Beneficiary Protection Planning
Beneficiary Protection Planning
Because your Legacy will continue for generations we want to make sure the lives of your beneficiaries are enhanced and enriched and the assets you leave to your children are not lost by them or stolen by someone else.
Closely connected to the background, is the border on the picture. The border on a picture helps to focus the viewer on what the photographer wants the viewer to see. Likewise, the border on an Estate Plan serves as the guidance you want to leave for your beneficiaries regarding the assets you are leaving them.
Here, you can give, but do not have to, very specific instructions on what you want your beneficiaries to do with what you are leaving them. For example, you may wish to share your thoughts on what you want your children and grandchildren to do with the assets they have been given. Do you want them to give part of it away? Do you want them to use it for education, travel, or to help give them a head start so they can buy a house or start a business?
The instructions only make sense in relation to the values and foundations you have created while you are living. To put it another way, the border helps define the picture in relation to the background and the foreground.
For years the most popular method of leaving assets to your beneficiaries was to leave them outright. I think this is bad planning because it does not give any protection to your beneficiaries. It is kind of like giving someone a birthday gift; that gift will either be put to use or discarded. I doubt that the giver ever intends to give a gift that they know will be thrown out. Unfortunately, when assets are left outright to your beneficiaries, the gift may be used up very quickly due to the beneficiaries infliction with “sudden wealth syndrome” or it could be subject to the beneficiary’s creditors.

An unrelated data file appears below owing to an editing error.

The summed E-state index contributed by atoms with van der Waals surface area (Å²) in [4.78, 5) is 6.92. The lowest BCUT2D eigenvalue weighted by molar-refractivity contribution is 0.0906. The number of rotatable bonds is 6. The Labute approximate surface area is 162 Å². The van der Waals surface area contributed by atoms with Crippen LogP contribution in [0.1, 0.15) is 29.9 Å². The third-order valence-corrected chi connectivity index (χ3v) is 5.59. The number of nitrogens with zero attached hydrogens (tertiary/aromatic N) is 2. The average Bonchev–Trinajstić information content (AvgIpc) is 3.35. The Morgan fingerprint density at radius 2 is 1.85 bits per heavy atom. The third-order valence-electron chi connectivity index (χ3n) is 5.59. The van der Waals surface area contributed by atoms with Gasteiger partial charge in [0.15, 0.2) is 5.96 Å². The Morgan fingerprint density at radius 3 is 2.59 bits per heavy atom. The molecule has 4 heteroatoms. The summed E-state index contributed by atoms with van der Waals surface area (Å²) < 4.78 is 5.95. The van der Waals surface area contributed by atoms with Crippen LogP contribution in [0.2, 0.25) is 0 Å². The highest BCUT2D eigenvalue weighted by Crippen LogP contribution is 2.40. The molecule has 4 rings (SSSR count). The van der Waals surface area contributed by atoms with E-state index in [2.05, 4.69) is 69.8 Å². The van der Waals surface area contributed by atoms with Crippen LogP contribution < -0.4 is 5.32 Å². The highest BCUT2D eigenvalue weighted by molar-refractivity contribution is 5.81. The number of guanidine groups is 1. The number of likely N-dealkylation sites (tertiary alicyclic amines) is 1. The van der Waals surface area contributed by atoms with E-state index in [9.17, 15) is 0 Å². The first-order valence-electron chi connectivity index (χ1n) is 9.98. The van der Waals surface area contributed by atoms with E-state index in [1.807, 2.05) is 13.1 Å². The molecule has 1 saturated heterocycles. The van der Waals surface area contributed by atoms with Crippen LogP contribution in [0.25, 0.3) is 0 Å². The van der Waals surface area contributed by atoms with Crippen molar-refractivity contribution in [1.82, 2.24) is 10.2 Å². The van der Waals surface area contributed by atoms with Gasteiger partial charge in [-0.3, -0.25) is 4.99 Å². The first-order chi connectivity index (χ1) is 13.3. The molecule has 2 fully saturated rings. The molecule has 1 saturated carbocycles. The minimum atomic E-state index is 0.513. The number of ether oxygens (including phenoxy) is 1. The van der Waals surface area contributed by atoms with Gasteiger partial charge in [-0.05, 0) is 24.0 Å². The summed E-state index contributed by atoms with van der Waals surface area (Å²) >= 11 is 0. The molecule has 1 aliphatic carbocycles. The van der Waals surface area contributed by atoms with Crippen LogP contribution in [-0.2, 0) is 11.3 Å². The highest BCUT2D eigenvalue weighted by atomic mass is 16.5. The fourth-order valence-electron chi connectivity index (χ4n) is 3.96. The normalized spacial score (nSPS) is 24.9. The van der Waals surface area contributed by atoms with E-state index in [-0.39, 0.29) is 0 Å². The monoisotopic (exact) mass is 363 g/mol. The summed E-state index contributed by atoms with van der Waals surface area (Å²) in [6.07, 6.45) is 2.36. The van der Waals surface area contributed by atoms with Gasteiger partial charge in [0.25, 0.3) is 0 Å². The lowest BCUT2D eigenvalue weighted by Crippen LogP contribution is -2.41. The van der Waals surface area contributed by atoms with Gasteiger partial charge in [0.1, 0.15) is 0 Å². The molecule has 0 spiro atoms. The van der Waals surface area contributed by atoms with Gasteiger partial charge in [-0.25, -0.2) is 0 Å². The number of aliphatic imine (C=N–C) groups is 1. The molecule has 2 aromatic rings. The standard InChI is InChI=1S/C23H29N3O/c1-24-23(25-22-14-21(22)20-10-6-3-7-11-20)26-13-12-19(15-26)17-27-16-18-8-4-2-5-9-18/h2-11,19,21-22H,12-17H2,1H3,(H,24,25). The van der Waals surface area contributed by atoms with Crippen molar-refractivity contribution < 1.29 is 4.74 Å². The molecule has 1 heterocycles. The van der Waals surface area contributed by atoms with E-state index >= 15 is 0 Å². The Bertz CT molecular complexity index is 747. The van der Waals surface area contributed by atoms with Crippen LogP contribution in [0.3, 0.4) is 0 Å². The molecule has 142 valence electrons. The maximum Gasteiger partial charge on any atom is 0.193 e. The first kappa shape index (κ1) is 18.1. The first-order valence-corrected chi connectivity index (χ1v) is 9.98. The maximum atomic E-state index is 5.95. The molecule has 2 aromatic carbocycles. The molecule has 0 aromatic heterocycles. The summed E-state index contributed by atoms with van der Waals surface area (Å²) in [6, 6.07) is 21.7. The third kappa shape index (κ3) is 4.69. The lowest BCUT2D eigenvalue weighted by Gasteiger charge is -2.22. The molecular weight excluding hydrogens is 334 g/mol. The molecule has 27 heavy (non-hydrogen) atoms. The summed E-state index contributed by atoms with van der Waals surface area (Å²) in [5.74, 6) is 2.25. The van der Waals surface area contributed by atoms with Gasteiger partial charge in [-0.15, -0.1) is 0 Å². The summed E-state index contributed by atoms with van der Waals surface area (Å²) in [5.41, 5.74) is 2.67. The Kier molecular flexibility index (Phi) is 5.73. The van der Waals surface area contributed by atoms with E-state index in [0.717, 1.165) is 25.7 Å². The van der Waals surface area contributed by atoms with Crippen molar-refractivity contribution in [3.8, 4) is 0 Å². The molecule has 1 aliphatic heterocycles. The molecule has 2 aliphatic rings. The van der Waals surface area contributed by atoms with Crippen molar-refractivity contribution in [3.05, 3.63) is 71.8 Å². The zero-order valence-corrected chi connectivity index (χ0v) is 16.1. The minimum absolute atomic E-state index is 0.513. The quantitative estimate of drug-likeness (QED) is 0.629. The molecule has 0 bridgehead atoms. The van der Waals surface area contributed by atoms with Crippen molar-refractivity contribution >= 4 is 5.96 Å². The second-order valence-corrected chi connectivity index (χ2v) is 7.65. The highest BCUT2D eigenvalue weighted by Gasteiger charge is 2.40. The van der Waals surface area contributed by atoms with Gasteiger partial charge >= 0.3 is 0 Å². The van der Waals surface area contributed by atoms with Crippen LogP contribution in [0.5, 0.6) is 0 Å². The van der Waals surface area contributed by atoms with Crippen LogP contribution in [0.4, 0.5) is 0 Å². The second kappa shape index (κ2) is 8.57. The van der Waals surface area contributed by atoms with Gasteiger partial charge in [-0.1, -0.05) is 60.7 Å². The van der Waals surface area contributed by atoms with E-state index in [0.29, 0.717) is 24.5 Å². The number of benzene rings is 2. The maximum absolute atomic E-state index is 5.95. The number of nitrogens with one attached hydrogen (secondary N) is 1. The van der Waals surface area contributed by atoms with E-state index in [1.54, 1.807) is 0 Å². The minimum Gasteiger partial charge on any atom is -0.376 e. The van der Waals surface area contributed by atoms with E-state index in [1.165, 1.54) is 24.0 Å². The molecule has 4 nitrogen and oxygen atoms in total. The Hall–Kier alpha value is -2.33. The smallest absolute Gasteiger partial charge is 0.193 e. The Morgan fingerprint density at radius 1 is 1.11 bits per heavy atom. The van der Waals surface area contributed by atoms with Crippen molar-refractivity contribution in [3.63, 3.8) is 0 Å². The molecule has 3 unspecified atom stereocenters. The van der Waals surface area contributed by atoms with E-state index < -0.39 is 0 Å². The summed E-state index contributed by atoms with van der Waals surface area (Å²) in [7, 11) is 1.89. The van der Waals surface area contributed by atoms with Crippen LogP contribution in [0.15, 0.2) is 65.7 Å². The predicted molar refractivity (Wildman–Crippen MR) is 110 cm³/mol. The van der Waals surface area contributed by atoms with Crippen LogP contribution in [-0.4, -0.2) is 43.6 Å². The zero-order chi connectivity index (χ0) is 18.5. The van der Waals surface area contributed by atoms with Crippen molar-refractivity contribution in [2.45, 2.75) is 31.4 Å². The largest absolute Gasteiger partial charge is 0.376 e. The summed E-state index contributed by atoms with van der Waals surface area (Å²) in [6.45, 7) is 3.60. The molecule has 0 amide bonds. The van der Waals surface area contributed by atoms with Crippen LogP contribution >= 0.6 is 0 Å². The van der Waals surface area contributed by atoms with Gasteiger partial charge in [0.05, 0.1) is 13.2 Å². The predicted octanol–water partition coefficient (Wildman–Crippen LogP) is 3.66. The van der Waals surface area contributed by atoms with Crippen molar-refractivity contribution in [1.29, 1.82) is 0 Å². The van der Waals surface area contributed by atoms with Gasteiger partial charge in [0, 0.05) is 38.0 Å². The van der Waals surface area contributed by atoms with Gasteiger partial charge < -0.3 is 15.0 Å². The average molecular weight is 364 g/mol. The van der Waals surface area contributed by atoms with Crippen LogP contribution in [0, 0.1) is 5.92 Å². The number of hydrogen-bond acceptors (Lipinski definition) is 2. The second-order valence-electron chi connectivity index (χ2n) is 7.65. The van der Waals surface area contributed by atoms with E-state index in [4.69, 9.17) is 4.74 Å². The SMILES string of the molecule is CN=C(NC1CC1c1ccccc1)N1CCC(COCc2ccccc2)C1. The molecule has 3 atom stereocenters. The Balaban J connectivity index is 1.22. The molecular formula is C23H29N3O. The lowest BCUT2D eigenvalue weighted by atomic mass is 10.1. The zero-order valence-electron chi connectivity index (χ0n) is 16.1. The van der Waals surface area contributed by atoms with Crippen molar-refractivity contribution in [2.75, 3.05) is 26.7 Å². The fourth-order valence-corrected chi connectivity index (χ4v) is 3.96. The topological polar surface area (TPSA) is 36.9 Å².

The Heritage Institute reports, “that on average 9 out of 10 families have failed when it comes to keeping their family unified and their assets intact for more than two generations.” To prevent this from happening in your family, I encourage all of my clients to leave their asset in trust to their beneficiaries in a Legacy Trust. A Legacy Trust is created so it will last as long as there are assets in the trust. This way, the trust may last for generations giving your children, grandchildren, and possibly your great grandchildren the ability to enjoy the gifts you are leaving.
There are several additional advantage of the Legacy Trust, such as:
1. The assets are protected from your child’s spouse in the event of a divorce;
2. The assets are protected from your child’s creditors;
3. Your child will not pay any estate tax from their inheritance upon their death; and
4. Upon your child’s death the remaining assets will pass to your blood relatives (usually children or grandchildren) and will not be lost to someone outside of your family.
The Legacy Trust does not come into existence until both you, and your spouse if you are married, pass away. Then, your assets are retitled into the name of your child’s Legacy Trust. Your child will be the primary beneficiary of their own trust, and if you choose, they can serve as trustee.
In addition, your child will have access to the trust income and principle for their health, education, maintenance, and support and you have the opportunity, if you want to use it, to give some very specific guidelines on how the trust assets are to be used. For example, you may wish to give some guidance on how distributions are made for home and family uses, for career and business purposes, or personal enrichment of your beneficiary.
As you consider how you want to leave an inheritance to your children, it is important to know that you are in the best position to provide some asset protection for your children; not them. If you were to leave assets to your children outright, and not in a trust, your child will likely not have the ability to set up a trust for themselves that will provide the benefits discussed above, unless they happen to be in one of the few states that allows a person to establish a self-settled asset protection trust and they are willing to cover the expense of establishing it. So, not only will your children appreciate the benefit you are providing for them, but it will put them on the right track of providing for themselves and their family.
For More Information